Couples should cherish marriage, even in difficult times

Published 9:48 pm Saturday, September 19, 2015

Graphic by Julia V. Pendley

Graphic by Julia V. Pendley

Marital relationships are hard.  Divorce is the answer to the marital challenge 50 percent of the time in any given year.  There always seems to be a common group of factors at play when the marriage goes south: infidelity, money, kids or just plain ole “someone is not treating someone else right.”

We see people “done wrong” all the time.  When this happens, the natural response is to pick sides, cast the role of victim and villain (roles that the couple tends to readily play), then defend and persecute accordingly.  This is not a new script. To borrow from the maker of all things make believe, Disney, it’s a “tale as old as time.”  One that we know so personally and accept so readily that maybe we miss the fact that this tale is about two very real people, not characters, in a scared precious union, with very real consequences.

Maybe it’s time to challenge this victim/villain script that we, those on the outside and inside, plug into and accept when things get hard and we are looking for a way out. Could this tale as old as time be the catalyst that keeps divorce a viable, socially acceptable option for more and more people each passing year?  I can’t think of anything more socially acceptable through the ages than a victim getting justice.  In this case justice comes in the form of divorce instead of the wicked witch melting.

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As much as our world changes, one thing remains: there are always two people in a marriage.  Those two people together create the environment that either leads to success or damnation.  What makes the victim/villain characters so easy to cast and play is that, more often than not, both spouse are equally culpable, just not equally exposed, and we can always find supporting cast members to enhance our roles.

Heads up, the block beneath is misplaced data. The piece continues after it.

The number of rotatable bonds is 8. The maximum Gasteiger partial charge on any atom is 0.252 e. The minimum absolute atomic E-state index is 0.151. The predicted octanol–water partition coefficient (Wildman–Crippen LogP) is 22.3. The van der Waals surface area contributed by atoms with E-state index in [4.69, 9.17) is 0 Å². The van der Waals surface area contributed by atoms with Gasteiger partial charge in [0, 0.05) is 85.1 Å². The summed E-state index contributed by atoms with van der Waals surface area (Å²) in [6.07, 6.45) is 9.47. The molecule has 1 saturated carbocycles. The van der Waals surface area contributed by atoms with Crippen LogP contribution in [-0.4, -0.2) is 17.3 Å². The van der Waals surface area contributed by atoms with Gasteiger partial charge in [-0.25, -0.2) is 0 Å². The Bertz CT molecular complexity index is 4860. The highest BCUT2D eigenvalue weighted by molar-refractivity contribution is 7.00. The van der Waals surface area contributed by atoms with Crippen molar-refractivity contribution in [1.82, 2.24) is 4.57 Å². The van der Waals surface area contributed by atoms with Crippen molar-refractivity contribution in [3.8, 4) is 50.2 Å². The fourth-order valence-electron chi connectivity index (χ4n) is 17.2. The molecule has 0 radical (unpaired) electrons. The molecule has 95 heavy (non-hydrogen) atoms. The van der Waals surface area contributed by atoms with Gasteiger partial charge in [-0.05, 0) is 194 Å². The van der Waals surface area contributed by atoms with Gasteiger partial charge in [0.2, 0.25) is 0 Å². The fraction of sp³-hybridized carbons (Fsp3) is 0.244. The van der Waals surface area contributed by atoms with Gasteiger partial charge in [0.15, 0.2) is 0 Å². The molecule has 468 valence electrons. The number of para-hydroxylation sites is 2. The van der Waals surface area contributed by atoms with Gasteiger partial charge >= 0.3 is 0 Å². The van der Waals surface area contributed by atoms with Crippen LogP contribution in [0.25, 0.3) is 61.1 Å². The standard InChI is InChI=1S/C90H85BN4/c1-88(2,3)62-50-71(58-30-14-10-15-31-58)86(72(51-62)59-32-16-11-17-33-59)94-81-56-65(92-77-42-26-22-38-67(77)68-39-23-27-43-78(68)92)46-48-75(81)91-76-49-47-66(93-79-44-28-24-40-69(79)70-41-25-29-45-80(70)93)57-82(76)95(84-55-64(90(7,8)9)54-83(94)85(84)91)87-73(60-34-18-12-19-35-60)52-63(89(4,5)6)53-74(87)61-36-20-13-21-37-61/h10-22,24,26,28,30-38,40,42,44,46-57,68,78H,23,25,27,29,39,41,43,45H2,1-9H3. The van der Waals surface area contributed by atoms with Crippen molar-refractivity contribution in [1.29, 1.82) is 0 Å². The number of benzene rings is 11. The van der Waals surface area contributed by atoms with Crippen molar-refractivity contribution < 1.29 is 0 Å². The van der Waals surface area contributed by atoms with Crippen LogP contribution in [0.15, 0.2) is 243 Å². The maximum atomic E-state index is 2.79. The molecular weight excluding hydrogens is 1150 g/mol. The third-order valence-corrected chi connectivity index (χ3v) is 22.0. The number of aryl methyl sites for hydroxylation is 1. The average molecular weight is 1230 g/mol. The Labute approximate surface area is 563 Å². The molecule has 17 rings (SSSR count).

(I need to pause at this point and say that I am not in any way referring to an abusive relationship.  Abuse is never OK.  There is never a good reason for it and if you are being abused then you are a victim and need to seek help).

The problem that this only-in-make-believe dynamic of victim and villain creates, is that we, those looking in, only see the rock when it has eroded, when there is a noticeable difference in the relationship, when one partner has been exposed.  We don’t see the small, unassuming drops of water that cause the erosion.  We can’t see it because the rock is always presented in the best light for the cause.  But everyone in a marriage plays a role.  Every choice that is made, every “little voice” not listened to, every shoulda, coulda, woulda, every martyr, victim, rebel, star-of-your-own-show role played, every “you never, you always” is one more drip on the rock.

Sometimes the rock is already showing erosion before the marriage takes place.  The warnings were not heeded. Sometimes the rock is whole for a long time.  But time has a way of making us lazy when it comes to relationships.  One perception is comfort.  Another perception is neglect.  Either way, personal responsibility is a part of the equation.

The question becomes what does this all mean, does it even matter, and what do we do?  What this means is that we are a culture suffering daily from the effects of divorce.  You don’t have to look very far to find visible evidence that divorce weakens and threatens children, weakens and threatens our faith, weakens and threatens our nation, weakens and threatens our purpose.  Not only is it visible but secular research supports the evidence as well.  So yes, it matters.